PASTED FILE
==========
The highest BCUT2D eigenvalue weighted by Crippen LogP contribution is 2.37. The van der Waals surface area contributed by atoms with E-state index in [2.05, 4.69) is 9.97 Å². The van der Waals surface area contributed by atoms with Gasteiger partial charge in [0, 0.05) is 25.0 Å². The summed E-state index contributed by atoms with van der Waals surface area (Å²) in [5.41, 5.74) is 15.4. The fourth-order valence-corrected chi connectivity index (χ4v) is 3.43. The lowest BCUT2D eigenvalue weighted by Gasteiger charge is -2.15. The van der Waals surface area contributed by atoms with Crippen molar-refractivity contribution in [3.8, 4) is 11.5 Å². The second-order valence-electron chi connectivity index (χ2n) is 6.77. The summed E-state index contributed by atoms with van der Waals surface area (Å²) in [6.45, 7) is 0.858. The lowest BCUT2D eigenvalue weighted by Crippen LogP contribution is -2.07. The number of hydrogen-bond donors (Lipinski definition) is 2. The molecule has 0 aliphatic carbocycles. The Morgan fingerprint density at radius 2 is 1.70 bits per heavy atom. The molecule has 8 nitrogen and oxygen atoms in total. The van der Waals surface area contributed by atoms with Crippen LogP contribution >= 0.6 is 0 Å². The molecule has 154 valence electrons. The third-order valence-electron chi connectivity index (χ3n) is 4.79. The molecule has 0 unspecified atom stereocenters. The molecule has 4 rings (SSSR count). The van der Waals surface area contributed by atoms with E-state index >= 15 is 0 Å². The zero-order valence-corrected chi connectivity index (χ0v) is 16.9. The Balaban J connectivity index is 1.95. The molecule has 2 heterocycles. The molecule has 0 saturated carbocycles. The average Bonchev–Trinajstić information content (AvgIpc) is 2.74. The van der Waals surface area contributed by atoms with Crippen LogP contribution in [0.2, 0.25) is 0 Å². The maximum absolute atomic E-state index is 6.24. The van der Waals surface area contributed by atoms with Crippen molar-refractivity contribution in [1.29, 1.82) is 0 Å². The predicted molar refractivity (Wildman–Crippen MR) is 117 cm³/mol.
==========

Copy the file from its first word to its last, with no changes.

The highest BCUT2D eigenvalue weighted by Crippen LogP contribution is 2.37. The van der Waals surface area contributed by atoms with E-state index in [2.05, 4.69) is 9.97 Å². The van der Waals surface area contributed by atoms with Gasteiger partial charge in [0, 0.05) is 25.0 Å². The summed E-state index contributed by atoms with van der Waals surface area (Å²) in [5.41, 5.74) is 15.4. The fourth-order valence-corrected chi connectivity index (χ4v) is 3.43. The lowest BCUT2D eigenvalue weighted by Gasteiger charge is -2.15. The van der Waals surface area contributed by atoms with Crippen molar-refractivity contribution in [3.8, 4) is 11.5 Å². The second-order valence-electron chi connectivity index (χ2n) is 6.77. The summed E-state index contributed by atoms with van der Waals surface area (Å²) in [6.45, 7) is 0.858. The lowest BCUT2D eigenvalue weighted by Crippen LogP contribution is -2.07. The number of hydrogen-bond donors (Lipinski definition) is 2. The molecule has 0 aliphatic carbocycles. The Morgan fingerprint density at radius 2 is 1.70 bits per heavy atom. The molecule has 8 nitrogen and oxygen atoms in total. The van der Waals surface area contributed by atoms with Crippen LogP contribution >= 0.6 is 0 Å². The molecule has 154 valence electrons. The third-order valence-electron chi connectivity index (χ3n) is 4.79. The molecule has 0 unspecified atom stereocenters. The molecule has 4 rings (SSSR count). The van der Waals surface area contributed by atoms with E-state index >= 15 is 0 Å². The zero-order valence-corrected chi connectivity index (χ0v) is 16.9. The Balaban J connectivity index is 1.95. The molecule has 2 heterocycles. The molecule has 0 saturated carbocycles. The average Bonchev–Trinajstić information content (AvgIpc) is 2.74. The van der Waals surface area contributed by atoms with Crippen LogP contribution in [0.2, 0.25) is 0 Å². The maximum absolute atomic E-state index is 6.24. The van der Waals surface area contributed by atoms with Crippen molar-refractivity contribution in [1.29, 1.82) is 0 Å². The predicted molar refractivity (Wildman–Crippen MR) is 117 cm³/mol.